Do I repeat doing what brings me pleasure? Do I want to share what brings me pleasure? Yes, so my son, Gary, and friends Tara and Carolyn journeyed off with me to enjoy the annual Christmas Open House at the President Calvin Coolidge State Historic Site in Plymouth Notch, VT. So, in case you have missed my other Plymouth Notch posts, please enter the “notch” with us for a bucolic time.


How can you resist this scenery and snowscape?




We arrived to have lunch in the Wilder House. Each year for this event The Tyson Ladies’ Aid Association serves lunch as a fund raiser. This year there was a folder on the table providing the story of the association. Founded in 1880, it operated until 1887, but was revived in 1910 and been active ever since. They help support a number of organizations in the Tyson (Vermont) and Ludlow area. Our server two years ago moved to the area full time to the condo she had for years.


We then walked up to the cheese factory, but I captured this panorama of the fields along the way — you can click on this image to open (recommended) for full screen.

pn-pano-fieldI had missed seeing these great wooden boxes before. You can buy them with cheese, or empty for $25.  Could not decide where I would put one, so did not buy. But maybe an excuse (like I need one) to go back to make a purchase.
















Then we walked back down the “hill” to visit the country store.

pnd6-6Not much different (except less snow) than our visit on December 15, 2013.


I have enjoyed 19th century General Stores most of my life, and collected and decorated with those items. The Florence Cilley General Store is no exception to bringing me smiles. Sadly, Plymouth Notch is an hour away from home, otherwise I would love to volunteer at the site. Hey, maybe I could stay in one of the historic Top of the Notch tourist cabins on the grounds. Maybe I better start hinting around.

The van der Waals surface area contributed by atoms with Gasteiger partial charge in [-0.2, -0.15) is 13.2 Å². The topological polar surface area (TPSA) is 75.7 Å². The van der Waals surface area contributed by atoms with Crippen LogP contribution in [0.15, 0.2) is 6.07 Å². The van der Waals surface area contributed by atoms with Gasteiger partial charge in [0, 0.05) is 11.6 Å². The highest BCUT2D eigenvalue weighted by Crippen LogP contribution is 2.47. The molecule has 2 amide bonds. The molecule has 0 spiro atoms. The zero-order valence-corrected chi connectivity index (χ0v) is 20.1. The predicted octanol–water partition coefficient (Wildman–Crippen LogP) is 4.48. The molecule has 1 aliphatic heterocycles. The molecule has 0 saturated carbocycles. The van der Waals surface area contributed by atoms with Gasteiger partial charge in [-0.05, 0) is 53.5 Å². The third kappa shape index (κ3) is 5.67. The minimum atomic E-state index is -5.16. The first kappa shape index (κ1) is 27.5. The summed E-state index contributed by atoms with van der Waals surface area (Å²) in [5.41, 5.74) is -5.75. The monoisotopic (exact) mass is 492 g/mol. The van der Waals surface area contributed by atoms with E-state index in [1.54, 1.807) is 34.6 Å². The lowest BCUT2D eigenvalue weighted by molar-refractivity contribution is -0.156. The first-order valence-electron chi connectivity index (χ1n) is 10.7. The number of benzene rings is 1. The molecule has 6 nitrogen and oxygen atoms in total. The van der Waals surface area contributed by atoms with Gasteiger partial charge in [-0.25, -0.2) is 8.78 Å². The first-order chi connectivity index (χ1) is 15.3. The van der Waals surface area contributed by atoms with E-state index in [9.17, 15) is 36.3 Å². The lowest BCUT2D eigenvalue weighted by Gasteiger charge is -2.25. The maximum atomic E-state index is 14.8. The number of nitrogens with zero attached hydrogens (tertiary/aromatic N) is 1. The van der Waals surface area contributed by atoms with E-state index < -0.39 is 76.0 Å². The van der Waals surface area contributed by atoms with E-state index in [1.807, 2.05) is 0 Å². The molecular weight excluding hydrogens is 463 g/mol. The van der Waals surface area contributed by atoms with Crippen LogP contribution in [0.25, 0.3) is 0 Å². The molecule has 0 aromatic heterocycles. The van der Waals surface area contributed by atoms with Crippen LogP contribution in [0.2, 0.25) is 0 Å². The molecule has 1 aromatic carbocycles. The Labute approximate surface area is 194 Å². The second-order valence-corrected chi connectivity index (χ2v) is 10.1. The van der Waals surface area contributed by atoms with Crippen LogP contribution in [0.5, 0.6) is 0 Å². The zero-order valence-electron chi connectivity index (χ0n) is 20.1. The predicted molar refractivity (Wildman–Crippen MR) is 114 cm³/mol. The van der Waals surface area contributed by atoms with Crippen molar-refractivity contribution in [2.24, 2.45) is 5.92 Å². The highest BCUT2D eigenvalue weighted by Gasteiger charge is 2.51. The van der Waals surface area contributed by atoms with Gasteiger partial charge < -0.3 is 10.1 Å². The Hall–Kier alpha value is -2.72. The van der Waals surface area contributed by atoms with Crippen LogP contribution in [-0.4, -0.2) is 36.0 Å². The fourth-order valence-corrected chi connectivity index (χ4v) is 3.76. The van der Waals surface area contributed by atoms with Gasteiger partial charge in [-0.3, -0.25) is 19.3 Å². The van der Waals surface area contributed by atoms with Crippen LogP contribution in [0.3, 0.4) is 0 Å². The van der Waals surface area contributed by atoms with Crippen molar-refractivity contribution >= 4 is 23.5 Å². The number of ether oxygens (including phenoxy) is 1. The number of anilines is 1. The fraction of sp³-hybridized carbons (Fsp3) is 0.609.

Below is a short gallery of views (that you can open up) inside the store.



Bill Jenney relating much history in the homestead

Bill Jenney relating much history in the homestead

Bill Jenney, site administrator, was scheduled to give a tour of the Coolidge homestead at 1PM and 2PM. Not having heard him give a tour of this historic building, 2PM was my plan. Bill has served in his position since 1988 and was able to learn much from people in the notch who had known the late President and First Lady. Talk about bringing history alive, and I hope, Bill, that you have written down all you know. Maybe a book is in you?


pnd6-12For example, the summer after his inauguration in the homestead at 2:47AM August 3, 1923, the hall above the store served as the “summer whitehouse.” Eighteen secret servicemen (the greatest number up to that time) were there to protect the President, worried about Coolidge facing off against the KKK in the upcoming election of 1924. The hills around the notch provide way too many vantage points for a marksman. As a result, no other President has ever visited here, only Lady Bird Johnson visited when the site was designated a National Historic Landmark, June 12, 1967. That summer of ’24 one news report said there were 4,000 to 5,000 cars in the fields one day when the President was there. With at least two people per car, it was estimated that 10,000 people were in the village of 29 full-time residents.